Maris Otter 50 Festival

Maris Otter is a variety of malting barley that, as beer drinkers, most of us are familiar with. It was introduced in 1966 by H Banham of Norfolk and is incredibly popular all around the world.

To celebrate the 50th Anniversary of this wonderful strain of barley, a beer festival was organised and put on by David at Norfolk Brewhouse where the idea is that 50 breweries, mostly from the UK with a smattering of foreign breweries would brew a one off, limited edition beer using Maris Otter malted barley.

It's a great way to celebrate this wonderful variety of barley, so I figured that despite being iller than the Beastie Boys, it'd be rude not to pop along... once, twice or even thrice!


The venue was Open in Norwich, which is primarily used for gigs. I've been to a few here and it's always a good venue. It worked for the beer festival too. Two, long, double stacked rows of casks with a keg bar at the back. Upstairs was food (we'll get to that later) and my buddy Mark's Thirst Consultants stand. Seating on the lower floor was few and far between but there was an alright amount of seats upstairs, around the balcony.


There were some really good bands playing when I was there, although I couldn't tell you who they were. The only issue was the music was really loud meaning that in the main room you struggled to have a conversation. The best entertainment though? Rugby on the big screen. It's not the first time I've experienced big screen rugby at a beer festival... the first was when we exhibited at Alltech International Brews & Food Festival in Dublin earlier this year and, being English, the atmosphere was INTENSE when the England Vs. Ireland game was on. At Maris Otter 50, there wasn't that level of intensity but it was nice to have it on in the background and not have to make the choice between beer festival or rugby.


I think the food choice was the biggest let down, if I'm honest. You had two options... a Bray's Cottage pork pie, or veggie chilli. Alright, they're both great options but with the expanding street food scene in Norwich right now I feel that there could have been way more options.


Obviously this is the part you're most interested in. Although predominantly a cask beer festival, there were a few keg beers available... the problem was that licensing didn't allow the organisers to run the keg bar themselves so the bar was manned by dreadful Open staff who didn't care. The first keg beer I tried was Arcadia Ales Sword of Damocles (6.5% IPA) from Michigan in the USA and it was great, but there was a massive issue when I went back to try Hop Stuff Session IPA (4.2%) which tasted like the line hadn't been flushed through properly. Obviously, this isn't the organisers' fault and David recognised it wasn't a great way to promote good keg beer and we agreed that in hindsight, a portable keg bar would have been a better option.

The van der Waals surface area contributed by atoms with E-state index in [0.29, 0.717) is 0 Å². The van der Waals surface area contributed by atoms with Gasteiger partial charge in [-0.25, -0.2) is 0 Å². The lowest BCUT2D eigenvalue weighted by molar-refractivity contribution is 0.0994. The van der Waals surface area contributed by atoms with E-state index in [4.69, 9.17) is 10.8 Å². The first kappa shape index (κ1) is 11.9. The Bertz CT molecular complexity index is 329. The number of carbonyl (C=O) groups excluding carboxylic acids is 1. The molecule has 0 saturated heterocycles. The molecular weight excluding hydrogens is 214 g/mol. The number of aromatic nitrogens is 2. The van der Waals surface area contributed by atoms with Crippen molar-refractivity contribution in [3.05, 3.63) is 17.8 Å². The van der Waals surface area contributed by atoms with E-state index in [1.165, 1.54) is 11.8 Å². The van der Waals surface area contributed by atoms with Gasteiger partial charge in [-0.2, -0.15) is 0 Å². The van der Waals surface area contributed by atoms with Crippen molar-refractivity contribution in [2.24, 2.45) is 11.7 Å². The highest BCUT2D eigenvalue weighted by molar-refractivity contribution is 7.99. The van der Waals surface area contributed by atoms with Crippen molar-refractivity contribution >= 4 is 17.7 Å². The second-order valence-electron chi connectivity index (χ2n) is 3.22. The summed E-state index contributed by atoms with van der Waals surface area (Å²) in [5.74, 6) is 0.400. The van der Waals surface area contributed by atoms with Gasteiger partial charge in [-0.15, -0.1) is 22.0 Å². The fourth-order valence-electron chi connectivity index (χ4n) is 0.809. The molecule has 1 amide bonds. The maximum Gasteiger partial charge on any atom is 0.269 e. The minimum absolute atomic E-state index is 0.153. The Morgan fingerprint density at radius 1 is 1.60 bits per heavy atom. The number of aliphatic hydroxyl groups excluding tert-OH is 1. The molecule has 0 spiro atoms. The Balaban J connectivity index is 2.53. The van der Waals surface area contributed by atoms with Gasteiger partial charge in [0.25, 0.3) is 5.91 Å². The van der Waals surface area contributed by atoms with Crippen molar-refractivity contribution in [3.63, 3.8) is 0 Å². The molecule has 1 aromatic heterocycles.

This festival was mostly about the cask beer, however, and I got stuck in with the sampling. Woodfordes Redcracker (7%) was an absolute highlight for me, despite not usually being a Woodfordes fan... a raspberry barley wine that gave no hint of its ABV... it was just like drinking raspberry juice, but without the tartness or the sweetness. It was brilliant. ESBaird from Baird Brewery in Japan was a well balanced, fruity, sweet and strong ESB although a half was more than enough for me. Lion Heart Honey and Mustard Sour (6%) did exactly what it said on the tin... warming mustard with enough honey sweetness to take the edge off.

I'm not going to bore you with the full list of beers I drank, but generally speaking, the beers were great although with the inevitable couple of disappointments.

Another great thing about this festival was the extremely reasonably priced bottle shop to take beers home... £5.50 for 3 lower ABV UK beers or £6.50 for 3 international or higher ABV UK beers. I grabbed some Waen Dangermousse which i'd been looking forward to trying for a while, and it didn't disappoint, as well as two beers from Arcadia Ales - Hop Mouth Double IPA which was a massive Columbus Bomb, sticky, fruity and just wonderful as well as Loch Down Scotch Ale, a beer I fell in love with if only for the pun... wasn't sure I was going to like it but I did as it wasn't as sweet as most scotch ales.


A great festival that I really enjoyed. It was well organised and I'd love to see more similarly themed beer festivals pop up!



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